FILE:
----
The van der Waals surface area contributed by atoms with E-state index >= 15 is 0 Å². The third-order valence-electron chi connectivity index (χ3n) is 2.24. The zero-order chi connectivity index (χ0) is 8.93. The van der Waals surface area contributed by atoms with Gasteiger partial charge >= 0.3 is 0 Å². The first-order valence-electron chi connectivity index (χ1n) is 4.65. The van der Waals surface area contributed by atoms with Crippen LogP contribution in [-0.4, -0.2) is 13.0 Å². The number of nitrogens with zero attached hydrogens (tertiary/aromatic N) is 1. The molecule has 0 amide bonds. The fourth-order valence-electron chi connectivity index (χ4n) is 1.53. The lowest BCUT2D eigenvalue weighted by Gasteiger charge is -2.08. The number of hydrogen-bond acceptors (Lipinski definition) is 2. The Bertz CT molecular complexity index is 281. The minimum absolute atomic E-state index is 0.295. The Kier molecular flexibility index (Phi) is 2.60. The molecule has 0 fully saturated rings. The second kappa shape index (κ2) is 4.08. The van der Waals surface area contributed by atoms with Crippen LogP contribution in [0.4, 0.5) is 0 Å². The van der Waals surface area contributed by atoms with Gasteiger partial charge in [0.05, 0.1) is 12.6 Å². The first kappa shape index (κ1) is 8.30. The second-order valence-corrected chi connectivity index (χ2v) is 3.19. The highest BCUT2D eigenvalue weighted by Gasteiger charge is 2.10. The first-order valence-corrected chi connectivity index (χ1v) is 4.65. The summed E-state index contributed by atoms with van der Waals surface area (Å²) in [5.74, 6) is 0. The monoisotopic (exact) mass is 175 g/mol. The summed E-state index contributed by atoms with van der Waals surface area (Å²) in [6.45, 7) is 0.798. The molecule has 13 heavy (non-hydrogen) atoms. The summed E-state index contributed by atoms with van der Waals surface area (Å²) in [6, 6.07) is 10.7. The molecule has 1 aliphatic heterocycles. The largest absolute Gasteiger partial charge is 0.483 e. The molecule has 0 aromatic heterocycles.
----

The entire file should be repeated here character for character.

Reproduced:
The van der Waals surface area contributed by atoms with E-state index >= 15 is 0 Å². The third-order valence-electron chi connectivity index (χ3n) is 2.24. The zero-order chi connectivity index (χ0) is 8.93. The van der Waals surface area contributed by atoms with Gasteiger partial charge >= 0.3 is 0 Å². The first-order valence-electron chi connectivity index (χ1n) is 4.65. The van der Waals surface area contributed by atoms with Crippen LogP contribution in [-0.4, -0.2) is 13.0 Å². The number of nitrogens with zero attached hydrogens (tertiary/aromatic N) is 1. The molecule has 0 amide bonds. The fourth-order valence-electron chi connectivity index (χ4n) is 1.53. The lowest BCUT2D eigenvalue weighted by Gasteiger charge is -2.08. The number of hydrogen-bond acceptors (Lipinski definition) is 2. The Bertz CT molecular complexity index is 281. The minimum absolute atomic E-state index is 0.295. The Kier molecular flexibility index (Phi) is 2.60. The molecule has 0 fully saturated rings. The second kappa shape index (κ2) is 4.08. The van der Waals surface area contributed by atoms with Crippen LogP contribution in [0.4, 0.5) is 0 Å². The van der Waals surface area contributed by atoms with Gasteiger partial charge in [0.05, 0.1) is 12.6 Å². The first kappa shape index (κ1) is 8.30. The second-order valence-corrected chi connectivity index (χ2v) is 3.19. The highest BCUT2D eigenvalue weighted by Gasteiger charge is 2.10. The first-order valence-corrected chi connectivity index (χ1v) is 4.65. The summed E-state index contributed by atoms with van der Waals surface area (Å²) in [5.74, 6) is 0. The monoisotopic (exact) mass is 175 g/mol. The summed E-state index contributed by atoms with van der Waals surface area (Å²) in [6.45, 7) is 0.798. The molecule has 13 heavy (non-hydrogen) atoms. The summed E-state index contributed by atoms with van der Waals surface area (Å²) in [6, 6.07) is 10.7. The molecule has 1 aliphatic heterocycles. The largest absolute Gasteiger partial charge is 0.483 e. The molecule has 0 aromatic heterocycles.